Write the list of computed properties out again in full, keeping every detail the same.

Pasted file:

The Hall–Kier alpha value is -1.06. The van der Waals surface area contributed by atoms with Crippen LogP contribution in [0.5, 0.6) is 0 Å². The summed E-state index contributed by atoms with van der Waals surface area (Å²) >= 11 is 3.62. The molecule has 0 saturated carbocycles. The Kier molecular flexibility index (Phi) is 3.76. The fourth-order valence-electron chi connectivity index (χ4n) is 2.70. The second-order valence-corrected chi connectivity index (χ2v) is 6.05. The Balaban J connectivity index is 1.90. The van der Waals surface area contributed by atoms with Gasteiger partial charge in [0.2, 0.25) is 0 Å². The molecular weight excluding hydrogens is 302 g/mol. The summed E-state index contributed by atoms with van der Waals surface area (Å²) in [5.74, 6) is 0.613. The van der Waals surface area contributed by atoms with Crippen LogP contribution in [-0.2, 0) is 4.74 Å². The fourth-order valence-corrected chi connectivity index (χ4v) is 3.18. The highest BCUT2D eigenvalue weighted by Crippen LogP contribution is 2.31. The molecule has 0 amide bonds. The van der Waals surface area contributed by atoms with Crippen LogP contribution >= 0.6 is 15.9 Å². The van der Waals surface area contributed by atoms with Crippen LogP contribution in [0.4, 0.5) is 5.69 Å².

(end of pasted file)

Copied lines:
The Hall–Kier alpha value is -1.06. The van der Waals surface area contributed by atoms with Crippen LogP contribution in [0.5, 0.6) is 0 Å². The summed E-state index contributed by atoms with van der Waals surface area (Å²) >= 11 is 3.62. The molecule has 0 saturated carbocycles. The Kier molecular flexibility index (Phi) is 3.76. The fourth-order valence-electron chi connectivity index (χ4n) is 2.70. The second-order valence-corrected chi connectivity index (χ2v) is 6.05. The Balaban J connectivity index is 1.90. The van der Waals surface area contributed by atoms with Gasteiger partial charge in [0.2, 0.25) is 0 Å². The molecular weight excluding hydrogens is 302 g/mol. The summed E-state index contributed by atoms with van der Waals surface area (Å²) in [5.74, 6) is 0.613. The van der Waals surface area contributed by atoms with Crippen LogP contribution in [-0.2, 0) is 4.74 Å². The fourth-order valence-corrected chi connectivity index (χ4v) is 3.18. The highest BCUT2D eigenvalue weighted by Crippen LogP contribution is 2.31. The molecule has 0 amide bonds. The van der Waals surface area contributed by atoms with Crippen LogP contribution >= 0.6 is 15.9 Å². The van der Waals surface area contributed by atoms with Crippen LogP contribution in [0.4, 0.5) is 5.69 Å².